Young people are being offered the chance to secure a dream job with James Bond’s favourite car-maker after Aston Martin announced it is expanding its apprenticeship programme.
The Warwickshire-based sports car-maker has revealed plans to create an additional ten apprenticeships as part of its Second Century Plan for global growth and development, which was unveiled at the Geneva Motor Show in March.
The firm – which currently employs almost 40 young apprentices across a wide variety of functions at its factory and global headquarters at Gaydon - has now launched a recruitment drive to fill the new roles.
The apprentices selected will join the business on a four-year fixed contract to learn their trade in one of several areas - paint, trim, maintenance, control engineering and robotics, or manufacturing engineering.
Candidates for the roles must be aged 16 to 18 and have five GCSE passes (or equivalent) at grade C or above, including maths, English and at least one science.
They will also need to demonstrate an interest in the automotive sector through their previous work experience, hobbies or school project work and be able to show a commitment to teamwork along with academic aptitude, ambition and a passion for the motor industry.
Aston Martin CEO Dr Andy Palmer unveiled the car-maker’s Second Century Plan earlier this year as part of a drive to quadruple production by the luxury car-maker.
Mr Palmer outlined a three-pronged strategy and said growth would come from a crossover vehicle, wider availability of the Lagonda Taraf luxury saloon and a new generation of sportscars.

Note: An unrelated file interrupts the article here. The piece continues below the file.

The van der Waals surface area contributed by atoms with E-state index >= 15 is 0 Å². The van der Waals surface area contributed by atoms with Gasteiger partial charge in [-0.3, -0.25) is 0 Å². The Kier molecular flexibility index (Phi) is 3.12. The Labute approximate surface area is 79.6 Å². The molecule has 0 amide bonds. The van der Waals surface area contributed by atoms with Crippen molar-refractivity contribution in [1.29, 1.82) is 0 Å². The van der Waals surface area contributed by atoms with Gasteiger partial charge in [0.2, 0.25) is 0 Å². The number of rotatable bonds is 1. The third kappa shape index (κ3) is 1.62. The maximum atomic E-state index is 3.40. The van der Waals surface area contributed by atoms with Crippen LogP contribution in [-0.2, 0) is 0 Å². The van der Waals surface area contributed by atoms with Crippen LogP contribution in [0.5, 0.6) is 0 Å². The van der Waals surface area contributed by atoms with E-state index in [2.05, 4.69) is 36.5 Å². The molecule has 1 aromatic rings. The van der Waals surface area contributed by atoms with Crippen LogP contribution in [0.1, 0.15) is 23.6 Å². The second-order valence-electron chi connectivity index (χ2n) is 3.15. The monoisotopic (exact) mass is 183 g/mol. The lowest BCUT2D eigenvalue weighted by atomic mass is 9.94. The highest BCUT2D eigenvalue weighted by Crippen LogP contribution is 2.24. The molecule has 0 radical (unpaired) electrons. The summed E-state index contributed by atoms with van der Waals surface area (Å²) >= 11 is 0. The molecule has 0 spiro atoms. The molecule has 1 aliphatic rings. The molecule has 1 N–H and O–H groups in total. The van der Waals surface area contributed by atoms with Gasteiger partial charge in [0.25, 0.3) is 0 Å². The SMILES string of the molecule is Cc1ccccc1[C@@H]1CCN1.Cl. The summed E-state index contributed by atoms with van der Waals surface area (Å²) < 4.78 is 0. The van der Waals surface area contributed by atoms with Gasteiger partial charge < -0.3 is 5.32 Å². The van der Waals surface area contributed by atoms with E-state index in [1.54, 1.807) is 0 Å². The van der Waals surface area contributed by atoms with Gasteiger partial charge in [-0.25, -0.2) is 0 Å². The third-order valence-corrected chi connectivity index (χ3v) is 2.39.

Last year Aston Martin sold 4,000 cars, almost half of its record-breaking total of 7,300 in 2007, but plans to increase that to 16,000.
Geneva saw the unveiling of Aston Martin’s DBX crossover concept, demonstrating the firm’s plans to follow in the footsteps of both Bentley and Rolls Royce in response to soaring demand for luxury SUVs.
Its entry into the luxury crossover segment could deliver sales of up to 5,000 for Aston Martin, according to Mr Palmer, with the £600,000 Lagonda Taraf accounting for as many as 4,000.
As part of its growth plans the firm hopes to see annual sales of 7,000 sportscars, capping it at that level to retain the brand’s exclusivity.
Speaking about the new apprenticeship roles, Mr Palmer, who is himself a former engineering apprentice, said: “As a strong advocate of apprenticeships – I started my automotive career in just such a role – I’m very happy that we are able to offer more young people this valuable opportunity.
“The success of the Second Century Plan for enhanced global growth of the Aston Martin brand and significant expansion of our exciting product portfolio is, clearly, fundamental to this business but, through initiatives such as this, it is also clearly bringing real, long-term, benefits to a number of young people.”
Aston Martin learning & development manager Karen Botting added: “The company’s ongoing commitment to growth through its Second Century Plan means we must constantly assess our skills balance and staffing needs.
“It is vital that we are able to transfer the extensive skills and knowledge of our workforce to a new generation, in order to ensure the continuity of our developing business.”